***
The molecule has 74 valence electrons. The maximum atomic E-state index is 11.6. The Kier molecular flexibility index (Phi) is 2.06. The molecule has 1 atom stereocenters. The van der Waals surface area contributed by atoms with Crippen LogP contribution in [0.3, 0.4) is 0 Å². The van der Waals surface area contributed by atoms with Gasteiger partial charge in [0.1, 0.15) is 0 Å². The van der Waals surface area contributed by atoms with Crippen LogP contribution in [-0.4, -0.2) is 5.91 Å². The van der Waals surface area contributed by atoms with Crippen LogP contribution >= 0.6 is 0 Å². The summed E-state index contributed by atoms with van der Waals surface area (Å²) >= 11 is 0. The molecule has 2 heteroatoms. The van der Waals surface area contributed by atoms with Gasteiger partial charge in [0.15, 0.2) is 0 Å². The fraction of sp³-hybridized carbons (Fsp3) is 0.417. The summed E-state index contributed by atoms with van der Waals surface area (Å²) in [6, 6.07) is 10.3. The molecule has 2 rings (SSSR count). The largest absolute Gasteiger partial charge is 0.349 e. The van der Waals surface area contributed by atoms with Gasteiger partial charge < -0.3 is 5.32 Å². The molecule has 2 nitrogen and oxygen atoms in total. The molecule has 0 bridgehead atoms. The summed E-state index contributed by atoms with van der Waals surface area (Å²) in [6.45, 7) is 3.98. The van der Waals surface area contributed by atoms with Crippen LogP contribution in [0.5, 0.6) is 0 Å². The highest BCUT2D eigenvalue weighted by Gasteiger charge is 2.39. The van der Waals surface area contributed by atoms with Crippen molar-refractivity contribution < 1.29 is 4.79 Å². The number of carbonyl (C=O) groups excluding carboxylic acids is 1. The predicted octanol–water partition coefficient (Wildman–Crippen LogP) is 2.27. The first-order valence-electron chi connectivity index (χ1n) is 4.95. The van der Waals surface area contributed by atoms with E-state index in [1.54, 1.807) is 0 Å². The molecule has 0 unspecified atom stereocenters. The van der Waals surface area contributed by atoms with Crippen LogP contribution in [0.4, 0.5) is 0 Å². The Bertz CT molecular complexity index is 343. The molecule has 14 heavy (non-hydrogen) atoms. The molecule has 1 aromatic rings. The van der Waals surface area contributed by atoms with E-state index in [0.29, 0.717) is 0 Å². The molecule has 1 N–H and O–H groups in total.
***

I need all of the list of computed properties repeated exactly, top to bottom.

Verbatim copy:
The molecule has 74 valence electrons. The maximum atomic E-state index is 11.6. The Kier molecular flexibility index (Phi) is 2.06. The molecule has 1 atom stereocenters. The van der Waals surface area contributed by atoms with Crippen LogP contribution in [0.3, 0.4) is 0 Å². The van der Waals surface area contributed by atoms with Gasteiger partial charge in [0.1, 0.15) is 0 Å². The van der Waals surface area contributed by atoms with Crippen LogP contribution in [-0.4, -0.2) is 5.91 Å². The van der Waals surface area contributed by atoms with Crippen LogP contribution >= 0.6 is 0 Å². The summed E-state index contributed by atoms with van der Waals surface area (Å²) >= 11 is 0. The molecule has 2 heteroatoms. The van der Waals surface area contributed by atoms with Gasteiger partial charge in [0.15, 0.2) is 0 Å². The fraction of sp³-hybridized carbons (Fsp3) is 0.417. The summed E-state index contributed by atoms with van der Waals surface area (Å²) in [6, 6.07) is 10.3. The molecule has 2 rings (SSSR count). The largest absolute Gasteiger partial charge is 0.349 e. The van der Waals surface area contributed by atoms with Gasteiger partial charge < -0.3 is 5.32 Å². The molecule has 2 nitrogen and oxygen atoms in total. The molecule has 0 bridgehead atoms. The summed E-state index contributed by atoms with van der Waals surface area (Å²) in [6.45, 7) is 3.98. The van der Waals surface area contributed by atoms with Crippen LogP contribution in [0.5, 0.6) is 0 Å². The highest BCUT2D eigenvalue weighted by Gasteiger charge is 2.39. The van der Waals surface area contributed by atoms with Crippen molar-refractivity contribution < 1.29 is 4.79 Å². The number of carbonyl (C=O) groups excluding carboxylic acids is 1. The predicted octanol–water partition coefficient (Wildman–Crippen LogP) is 2.27. The first-order valence-electron chi connectivity index (χ1n) is 4.95. The van der Waals surface area contributed by atoms with E-state index in [1.54, 1.807) is 0 Å². The molecule has 0 unspecified atom stereocenters. The van der Waals surface area contributed by atoms with Crippen LogP contribution in [0.4, 0.5) is 0 Å². The Bertz CT molecular complexity index is 343. The molecule has 14 heavy (non-hydrogen) atoms. The molecule has 1 aromatic rings. The van der Waals surface area contributed by atoms with E-state index in [0.29, 0.717) is 0 Å². The molecule has 1 N–H and O–H groups in total.